What Does a Surgical Nurse Do?

Surgical NurseAs you explore specialty areas in the nursing field, you may be ready to look into what a surgical nurse does. Sometimes called perioperative nurses, surgical nurses assist surgical patients at various stages of their care, including before, during and after operations. It’s an important and multifaceted job.

The Role of a Surgical Nurse

Anyone who has ever been a surgical patient can likely tell you how important they found the role of a surgical nurse. What a surgical nurse does is to work with a surgical team to assist in patient care at what can sometimes be a very trying time for the patient, according to the Mayo Clinic. A surgical team may consist of surgeons, anesthesiologists and surgical technicians. In addition to working with that kind of medical team to help plan and carry out care, a surgical nurse also often works as a liaison with the patient’s family, so good communication skills are essential. In the postoperative phase, a good surgical nurse also takes on the role of educator as he or she helps the patient and the patient’s family to understand what follow-up care needs to happen to assure a good outcome after surgery.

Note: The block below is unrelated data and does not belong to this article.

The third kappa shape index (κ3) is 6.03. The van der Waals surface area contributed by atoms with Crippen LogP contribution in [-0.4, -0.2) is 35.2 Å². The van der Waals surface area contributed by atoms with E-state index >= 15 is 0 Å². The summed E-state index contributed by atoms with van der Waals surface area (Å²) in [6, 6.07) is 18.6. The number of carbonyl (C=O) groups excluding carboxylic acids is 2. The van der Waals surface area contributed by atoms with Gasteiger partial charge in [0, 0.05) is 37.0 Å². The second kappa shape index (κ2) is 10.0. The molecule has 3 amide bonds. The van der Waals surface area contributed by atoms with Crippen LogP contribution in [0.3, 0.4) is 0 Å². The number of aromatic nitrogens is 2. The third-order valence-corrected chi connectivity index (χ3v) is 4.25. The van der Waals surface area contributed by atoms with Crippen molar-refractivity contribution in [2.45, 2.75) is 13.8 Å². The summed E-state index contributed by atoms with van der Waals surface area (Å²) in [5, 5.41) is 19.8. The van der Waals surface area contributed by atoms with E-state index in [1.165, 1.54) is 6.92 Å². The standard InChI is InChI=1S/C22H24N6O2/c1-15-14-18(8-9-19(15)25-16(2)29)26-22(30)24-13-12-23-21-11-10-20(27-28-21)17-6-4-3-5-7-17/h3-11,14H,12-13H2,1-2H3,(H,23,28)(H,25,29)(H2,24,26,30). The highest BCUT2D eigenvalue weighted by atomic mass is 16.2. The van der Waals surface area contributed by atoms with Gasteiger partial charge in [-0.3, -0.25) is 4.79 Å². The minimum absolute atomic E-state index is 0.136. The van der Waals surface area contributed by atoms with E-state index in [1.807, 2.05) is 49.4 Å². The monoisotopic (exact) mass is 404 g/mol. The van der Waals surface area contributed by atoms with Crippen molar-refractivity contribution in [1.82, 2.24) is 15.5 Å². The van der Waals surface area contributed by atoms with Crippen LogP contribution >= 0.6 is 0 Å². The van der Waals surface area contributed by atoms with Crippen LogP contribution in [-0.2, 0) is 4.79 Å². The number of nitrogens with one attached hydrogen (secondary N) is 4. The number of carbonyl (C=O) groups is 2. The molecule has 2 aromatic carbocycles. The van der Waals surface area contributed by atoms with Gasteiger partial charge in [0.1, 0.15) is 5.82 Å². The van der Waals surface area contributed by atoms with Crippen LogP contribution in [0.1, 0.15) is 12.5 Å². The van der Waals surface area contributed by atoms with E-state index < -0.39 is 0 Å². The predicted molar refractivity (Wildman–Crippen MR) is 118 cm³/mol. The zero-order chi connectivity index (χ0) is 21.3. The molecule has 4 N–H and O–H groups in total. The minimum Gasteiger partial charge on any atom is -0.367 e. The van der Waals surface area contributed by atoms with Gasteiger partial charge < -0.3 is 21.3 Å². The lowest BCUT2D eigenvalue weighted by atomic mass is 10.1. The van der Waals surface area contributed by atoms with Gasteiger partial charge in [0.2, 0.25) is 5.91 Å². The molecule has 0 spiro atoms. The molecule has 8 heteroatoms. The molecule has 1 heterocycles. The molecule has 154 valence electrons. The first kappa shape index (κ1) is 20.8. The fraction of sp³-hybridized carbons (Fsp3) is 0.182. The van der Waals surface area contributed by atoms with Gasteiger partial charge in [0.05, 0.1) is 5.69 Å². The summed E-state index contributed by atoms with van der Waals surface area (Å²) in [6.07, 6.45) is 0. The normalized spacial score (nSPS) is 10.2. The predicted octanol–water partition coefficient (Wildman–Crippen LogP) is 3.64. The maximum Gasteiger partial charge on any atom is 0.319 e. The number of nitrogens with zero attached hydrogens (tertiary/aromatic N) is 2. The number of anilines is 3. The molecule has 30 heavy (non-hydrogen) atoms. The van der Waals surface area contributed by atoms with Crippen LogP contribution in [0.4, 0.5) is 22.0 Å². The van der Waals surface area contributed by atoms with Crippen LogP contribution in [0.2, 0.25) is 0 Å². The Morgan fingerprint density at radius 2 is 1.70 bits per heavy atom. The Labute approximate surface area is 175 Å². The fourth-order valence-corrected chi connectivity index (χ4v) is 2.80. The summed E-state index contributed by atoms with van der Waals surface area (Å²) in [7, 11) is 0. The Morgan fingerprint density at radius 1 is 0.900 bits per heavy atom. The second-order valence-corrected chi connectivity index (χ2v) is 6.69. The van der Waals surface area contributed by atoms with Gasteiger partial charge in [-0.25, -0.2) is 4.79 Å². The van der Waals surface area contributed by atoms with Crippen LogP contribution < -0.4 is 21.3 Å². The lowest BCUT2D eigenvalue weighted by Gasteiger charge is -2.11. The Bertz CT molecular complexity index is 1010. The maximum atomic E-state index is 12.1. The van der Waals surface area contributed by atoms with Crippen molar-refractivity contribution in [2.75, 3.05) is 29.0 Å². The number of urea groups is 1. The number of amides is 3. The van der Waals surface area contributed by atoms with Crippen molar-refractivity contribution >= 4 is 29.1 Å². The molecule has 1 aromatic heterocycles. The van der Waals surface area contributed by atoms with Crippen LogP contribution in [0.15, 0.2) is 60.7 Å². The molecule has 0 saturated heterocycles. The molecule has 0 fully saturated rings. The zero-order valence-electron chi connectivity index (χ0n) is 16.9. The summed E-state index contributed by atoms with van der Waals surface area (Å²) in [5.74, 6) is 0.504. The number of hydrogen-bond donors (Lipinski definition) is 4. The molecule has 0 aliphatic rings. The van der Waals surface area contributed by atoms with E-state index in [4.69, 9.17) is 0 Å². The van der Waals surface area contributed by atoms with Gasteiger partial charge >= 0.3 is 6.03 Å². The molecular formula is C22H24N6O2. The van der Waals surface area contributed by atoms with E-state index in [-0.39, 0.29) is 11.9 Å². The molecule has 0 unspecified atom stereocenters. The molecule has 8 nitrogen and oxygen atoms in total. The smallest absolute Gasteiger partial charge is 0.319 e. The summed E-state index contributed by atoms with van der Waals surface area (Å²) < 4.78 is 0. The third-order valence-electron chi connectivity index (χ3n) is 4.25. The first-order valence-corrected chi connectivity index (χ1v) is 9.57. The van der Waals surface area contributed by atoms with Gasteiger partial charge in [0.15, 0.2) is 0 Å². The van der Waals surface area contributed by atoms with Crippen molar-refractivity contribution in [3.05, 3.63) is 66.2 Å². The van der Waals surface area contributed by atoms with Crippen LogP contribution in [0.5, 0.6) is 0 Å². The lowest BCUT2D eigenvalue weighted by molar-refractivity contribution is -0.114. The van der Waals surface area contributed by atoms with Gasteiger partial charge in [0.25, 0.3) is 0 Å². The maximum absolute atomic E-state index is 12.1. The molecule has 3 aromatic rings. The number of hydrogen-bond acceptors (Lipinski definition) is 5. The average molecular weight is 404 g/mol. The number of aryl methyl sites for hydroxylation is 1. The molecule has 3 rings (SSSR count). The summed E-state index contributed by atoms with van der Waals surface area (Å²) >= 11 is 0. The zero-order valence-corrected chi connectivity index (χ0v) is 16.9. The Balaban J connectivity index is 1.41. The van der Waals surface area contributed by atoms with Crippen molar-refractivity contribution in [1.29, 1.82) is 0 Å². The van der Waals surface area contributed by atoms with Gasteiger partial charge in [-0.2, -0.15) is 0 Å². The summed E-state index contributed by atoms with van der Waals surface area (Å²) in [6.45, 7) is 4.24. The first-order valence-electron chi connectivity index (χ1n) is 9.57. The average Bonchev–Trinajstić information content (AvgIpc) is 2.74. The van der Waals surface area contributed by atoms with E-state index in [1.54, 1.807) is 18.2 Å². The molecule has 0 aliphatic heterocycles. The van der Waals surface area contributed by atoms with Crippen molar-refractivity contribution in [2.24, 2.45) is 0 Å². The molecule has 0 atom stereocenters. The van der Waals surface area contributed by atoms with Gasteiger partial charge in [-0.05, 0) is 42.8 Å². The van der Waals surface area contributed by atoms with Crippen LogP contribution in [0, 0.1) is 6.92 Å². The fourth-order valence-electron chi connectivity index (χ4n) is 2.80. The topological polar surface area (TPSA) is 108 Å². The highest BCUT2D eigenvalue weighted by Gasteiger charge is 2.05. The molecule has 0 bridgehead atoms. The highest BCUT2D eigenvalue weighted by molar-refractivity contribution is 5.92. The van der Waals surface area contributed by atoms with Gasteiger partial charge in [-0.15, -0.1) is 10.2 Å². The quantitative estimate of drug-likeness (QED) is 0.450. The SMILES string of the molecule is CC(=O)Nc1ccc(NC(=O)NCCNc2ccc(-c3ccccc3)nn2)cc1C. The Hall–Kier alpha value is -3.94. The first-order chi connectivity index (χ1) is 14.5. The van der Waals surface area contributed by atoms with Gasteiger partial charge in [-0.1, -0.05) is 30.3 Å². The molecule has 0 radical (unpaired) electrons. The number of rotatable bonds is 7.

In the Operating Room

Some of the more specialized skills of a surgical nurse are those skills needed in the actual surgical environment. Sometimes surgical nurses work as scrub nurses. That means they need to be able to properly assemble and hand over the right instruments that a surgeon will need to perform surgery. Sometimes surgical nurses work as circulating nurses in the OR, helping to make sure the patient is comfortable and safe during the surgery. When you think about it, the actual period of surgery is a vulnerable time for a patient, and having a good surgical nurse working to assure a safe environment is reassuring.

Becoming a Surgical Nurse

Like any other specialized nursing field, to become a surgical nurse you must first start by becoming a registered nurse. Although you can become an RN after taking a diploma program or an associate’s degree, you will likely want and may ultimately need to complete your BSN. Once you’ve become an RN, you can gain experience and skills in areas related to surgical nursing and ultimately take your Certified Nurse Operating Room exam to gain your certification. The exam is accredited by the Association of Perioperative Registered Nurses, a professional organization that also provides continuing educational resources for surgical nurses. They also hold an annual conference for those who work in this field.

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If you’re excited about patient advocacy and can utilize skills to help plan, carry out and assess patient care, then this specialized field may be one you want to explore. If you decide to stay in the field and go on for an advanced degree, you might end up managing an OR, working as a nurse educator to train future surgical nurses or becoming a nurse anesthesiologist. Regardless of how far you decide to take your career, you can be assured that what a surgical nurse does is of real importance to the hospital staff and to the patients you care for.